Ivan Reitman Hopes to Have a ‘Ghostbusters’ Animated Movie in Theaters by 2019 or 2020

     March 21, 2017


Sony, in their sheer desperation to have any viable IPs that can berth long-running franchises, put a lot on Ghostbusters’ shoulders. Before Paul Feig’s reboot was even in theaters, there was word on an animated movie and a spinoff featuring Chris Pratt and Channing Tatum.

Unfortunately, Feig’s Ghostbusters failed to reboot the franchise at the level the studio wanted. Producer Ivan Reitman spoke to io9 about the film coming up short at the box office:

“We certainly would’ve loved to have a larger hit,” Reitman, who produced the new movie, told io9. “But considering the last film was almost 30 years ago, it really did extremely well. I think the film cost too much, frankly, and that’s the real issue. I personally had other points of view in terms of where the film should go and it was kind of a continuous conversation with Paul [Feig] about that. But Paul was the filmmaker on this one and he’s a very talented director. I wanted to give him enough room to do the film he thought it should be.”


Image via Sony Pictures

I agree that the film probably should have had a lower price tag, especially since its strongest asset isn’t in the special effects, but the comic interplay between its four leads.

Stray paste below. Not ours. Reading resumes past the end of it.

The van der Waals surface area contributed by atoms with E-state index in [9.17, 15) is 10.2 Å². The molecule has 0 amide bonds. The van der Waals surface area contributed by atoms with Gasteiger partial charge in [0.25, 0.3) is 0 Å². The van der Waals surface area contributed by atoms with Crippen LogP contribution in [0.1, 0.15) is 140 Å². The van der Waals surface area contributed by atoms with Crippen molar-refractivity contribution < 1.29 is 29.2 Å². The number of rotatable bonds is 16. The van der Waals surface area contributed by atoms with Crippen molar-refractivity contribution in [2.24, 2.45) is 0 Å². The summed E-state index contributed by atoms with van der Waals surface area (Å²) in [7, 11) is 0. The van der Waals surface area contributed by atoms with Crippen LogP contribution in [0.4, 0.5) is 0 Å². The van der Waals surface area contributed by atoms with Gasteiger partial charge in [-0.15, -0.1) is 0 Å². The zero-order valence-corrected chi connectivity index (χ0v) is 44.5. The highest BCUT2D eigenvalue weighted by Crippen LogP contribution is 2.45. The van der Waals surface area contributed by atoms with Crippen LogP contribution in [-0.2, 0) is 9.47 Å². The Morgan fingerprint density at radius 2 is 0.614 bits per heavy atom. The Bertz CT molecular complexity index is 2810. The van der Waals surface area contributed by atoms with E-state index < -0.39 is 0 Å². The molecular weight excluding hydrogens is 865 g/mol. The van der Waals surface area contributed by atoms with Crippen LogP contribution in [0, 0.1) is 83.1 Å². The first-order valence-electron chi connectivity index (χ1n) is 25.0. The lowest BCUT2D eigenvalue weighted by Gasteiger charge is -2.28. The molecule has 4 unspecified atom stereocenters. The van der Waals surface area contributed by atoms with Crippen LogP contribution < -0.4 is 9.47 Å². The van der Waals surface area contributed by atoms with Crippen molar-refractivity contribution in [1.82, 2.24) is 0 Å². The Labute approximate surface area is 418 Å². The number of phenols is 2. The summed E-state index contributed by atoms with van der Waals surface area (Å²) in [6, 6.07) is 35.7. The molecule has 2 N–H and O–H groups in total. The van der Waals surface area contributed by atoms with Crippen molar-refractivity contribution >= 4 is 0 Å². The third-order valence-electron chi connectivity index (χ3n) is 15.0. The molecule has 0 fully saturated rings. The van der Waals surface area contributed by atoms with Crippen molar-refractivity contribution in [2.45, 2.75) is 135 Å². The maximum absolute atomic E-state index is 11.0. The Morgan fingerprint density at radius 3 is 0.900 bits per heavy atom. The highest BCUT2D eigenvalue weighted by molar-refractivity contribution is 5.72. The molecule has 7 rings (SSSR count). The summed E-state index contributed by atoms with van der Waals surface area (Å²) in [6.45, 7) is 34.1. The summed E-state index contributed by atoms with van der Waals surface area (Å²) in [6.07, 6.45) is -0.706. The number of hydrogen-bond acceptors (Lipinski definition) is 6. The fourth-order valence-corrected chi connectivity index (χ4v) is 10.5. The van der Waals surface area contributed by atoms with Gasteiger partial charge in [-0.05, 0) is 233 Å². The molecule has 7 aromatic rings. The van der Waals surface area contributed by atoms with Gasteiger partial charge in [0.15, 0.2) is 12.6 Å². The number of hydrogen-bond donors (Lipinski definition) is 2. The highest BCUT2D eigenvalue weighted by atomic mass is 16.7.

However, Reitman hasn’t given up on more Ghostbusters stuff. While promoting the new Ghostbusters VR experience, Ghostbusters VR: Now Hiring, he provided an update on where they’re at with new feature films:

“We jumped into an animated film [after the last movie] and we are developing live-action films,” Reitman said. “I want to bring all these stories together as a universe that makes sense within itself. Part of my job right now is to do that.”


He hopes the animated film will be in theaters in either 2019 or 2020 but can’t say for sure. “It depends on on how fast we can get it all together,” he said. “It’s hard to make an animated film.” Rather unsurprisingly, Reitman remained tight-lipped about the live-action films.

I don’t really care if there’s an interconnect universe that makes sense. That’s important if you’re trying to build up a massive mythology, but this is about funny scientists who hunt ghosts. It’s a comedy, and the priority should be making sure you have a good story to tell and characters you care about. Making sure that your animated film connects to your live-action film doesn’t really matter for Ghostbusters.

That being said, if the animated film or the live-action film features only male leads, the silence from the Ghostbros is going to be deafening.

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